Vote could ‘throw Britain off Brexit cliff edge’ - Brighton MP

Brighton Pavilion MP Caroline Lucas
Brighton Pavilion MP Caroline Lucas

Two Brighton and Hove MPs voted against triggering Article 50 by the end of March, formally starting the process of leaving the European Union.

More than two thirds of voters in the city backed the country remaining in the EU in June’s referendum.

Last night MPs backed a Labour motion, arguing that the Government for publishing a plan on Brexit and it was Parliament’s responsibility to ‘properly scrutinise the Government’, by 448 votes to 75.

But a Government motion, which added that its timetable for triggering Article 50 of the Lisbon Treaty, which will see formal talks to leave the EU start, should be respected.

Both Green MP for Brighton Pavilion Caroline Lucas and Labour’s Hove MP Peter Kyle voted against the Government’s amendment.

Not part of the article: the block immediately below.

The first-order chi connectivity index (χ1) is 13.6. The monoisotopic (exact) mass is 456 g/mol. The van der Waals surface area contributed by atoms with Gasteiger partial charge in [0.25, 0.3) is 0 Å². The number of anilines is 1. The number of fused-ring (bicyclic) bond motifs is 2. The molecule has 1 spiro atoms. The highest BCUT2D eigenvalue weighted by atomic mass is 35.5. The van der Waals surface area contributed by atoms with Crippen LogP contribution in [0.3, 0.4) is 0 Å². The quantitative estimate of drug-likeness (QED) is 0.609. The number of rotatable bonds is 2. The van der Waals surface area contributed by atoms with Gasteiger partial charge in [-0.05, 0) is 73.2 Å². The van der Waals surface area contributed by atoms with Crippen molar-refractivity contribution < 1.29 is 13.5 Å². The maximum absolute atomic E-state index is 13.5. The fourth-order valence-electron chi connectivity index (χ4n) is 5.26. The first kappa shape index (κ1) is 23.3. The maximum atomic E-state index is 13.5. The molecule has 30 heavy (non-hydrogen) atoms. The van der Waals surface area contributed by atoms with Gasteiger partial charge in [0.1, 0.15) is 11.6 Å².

In the House of Commons, Dr Lucas argued that Labour was ‘falling into a Tory trap’ by supporting the invoking of Article 50 by March, which she called an ‘unrealistic and arbitrary date’.

She said: “I cannot support the Government-amended motion, which threatens to throw Britain off the Brexit cliff edge, with a vague plan at best and within a timeframe that simply is not compatible with developing any sort of coherent strategy.”

She wrote afterwards on Twitter: “Sadly tonight Labour gave ministers a blank cheque for hard Brexit - no preliminary White Paper required & arbitrary, unrealistic timetable.”

Mr Kyle added: “Just voted against Government amendment calling for A-50 submission in March. Trigger when we’re prepared for negotiations, not before.”

Robin Walker, a minister at the Department for Exiting the European Union, said: “After the arguments and the division of the referendum, now is the time for people to come together and work together to ensure ​that the UK succeeds.

“By supporting the Government amendment, colleagues from across the house can show they have heard the will of the people and that we will work together to make a success of it.

“We can move forward with the process of making this work not just for 48 per cent or 52 per cent, but for 100 per cent of the people we represent.”